Today, hip-hop is the most listened to musical genre, generating billions of dollars. That’s thanks in no small part to the savvy instincts of Robinson and her no-nonsense husband, Joe, co-founder of Sugar Hill. Before “Rapper’s Delight,” it seemed ludicrous that a street genre exclusively performed live could even exist in a recorded format.

That changed in August 1979 when Sylvia Robinson, then 43, assembled the velvety-voiced Wonder Mike, the charismatic Big Bank Hank and the infectious Master Gee into her newly christened Sugar Hill Studios in Englewood.

“Rapper’s Delight” nicked the meaty groove and signature bass line from Chic’s disco smash “Good Times,” which had topped the Billboard Hot 100 that August. Robinson came up with the idea after attending a niece’s summer birthday party at the iconic club Harlem World.

“The DJ was playing music and talking over the music, and the kids were going crazy,” she recalled to the New Jersey Star-Ledger in 1997. She stood transfixed as the disc jockey manning the turntables delivered a call-and-response take on Chic’s monster anthem. “All of a sudden, something said to me, ‘Put something like that on a record, and it will be the biggest thing,’” Robinson added. “I didn’t even know you called it rap.”


Sylvia Robinson at home in 1983.
(Michael Ochs Archives / Getty Images)

Robinson conducted Sugar Hill Records’ airtight funk band Positive Force to replay “Good Times’” sweet spot. She meticulously guided her new signees’ rhyme performance. The Sugarhill Gang opened “Rapper’s Delight” with one of the most recognizable first lines in the history of popular music: “I said a hip-hop, the hippie, the hippie / to the hip, hip-hop and you don’t stop the rockin’…”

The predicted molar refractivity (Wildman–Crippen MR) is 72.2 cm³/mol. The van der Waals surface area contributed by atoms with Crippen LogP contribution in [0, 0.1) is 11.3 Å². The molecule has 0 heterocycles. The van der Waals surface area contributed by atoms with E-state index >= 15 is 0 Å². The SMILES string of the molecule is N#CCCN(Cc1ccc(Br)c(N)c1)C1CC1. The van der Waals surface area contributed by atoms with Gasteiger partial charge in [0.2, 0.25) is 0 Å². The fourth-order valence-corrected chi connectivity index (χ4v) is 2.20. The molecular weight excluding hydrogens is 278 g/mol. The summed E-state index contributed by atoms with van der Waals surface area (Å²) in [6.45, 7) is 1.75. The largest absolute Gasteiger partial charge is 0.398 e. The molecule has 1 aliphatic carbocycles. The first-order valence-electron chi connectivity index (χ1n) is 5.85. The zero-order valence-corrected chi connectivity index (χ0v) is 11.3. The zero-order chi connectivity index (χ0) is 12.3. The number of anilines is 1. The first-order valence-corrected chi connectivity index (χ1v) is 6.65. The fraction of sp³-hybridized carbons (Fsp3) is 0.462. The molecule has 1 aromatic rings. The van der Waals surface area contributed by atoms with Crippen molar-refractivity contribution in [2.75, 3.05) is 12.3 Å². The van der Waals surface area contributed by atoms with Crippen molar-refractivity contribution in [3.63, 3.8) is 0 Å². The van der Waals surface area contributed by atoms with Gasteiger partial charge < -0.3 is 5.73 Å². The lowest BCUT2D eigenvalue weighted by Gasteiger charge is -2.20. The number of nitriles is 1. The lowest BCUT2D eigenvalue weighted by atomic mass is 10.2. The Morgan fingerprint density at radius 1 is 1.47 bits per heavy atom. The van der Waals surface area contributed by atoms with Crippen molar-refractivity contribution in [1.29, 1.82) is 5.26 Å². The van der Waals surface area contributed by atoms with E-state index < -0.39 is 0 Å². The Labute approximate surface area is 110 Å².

“We did the song in one take,” Wonder Mike recalled of the session to AllHipHop. “[‘Rapper’s Delight’] was 19 minutes, we cut it down to 15. And Mrs. Rob, God bless her, songs were short on the radio. She said, ‘No, we ain’t cutting this down… we are going to put it out just like that.’”

No one saw Sugar Hill Records or Mrs. Rob coming. Twenty-one years earlier, she had her first hit in 1957 as one-half of the R&B duo Mickey & Sylvia — Mickey Baker and Sylvia Vanderpool, her maiden name — with the million-selling gem called “Love Is Strange.” Sylvia wrote the crossover singalong, which has since been prominently featured in “Dirty Dancing” and “Casino.”

By the early ’60s, she was an accomplished R&B songwriter, so talent-stacked that she played guitar and arranged Ike and Tina Turner’s first major hit, “It’s Gonna Work Out Fine,” a rarity in those days for a woman in the male-dominated music biz.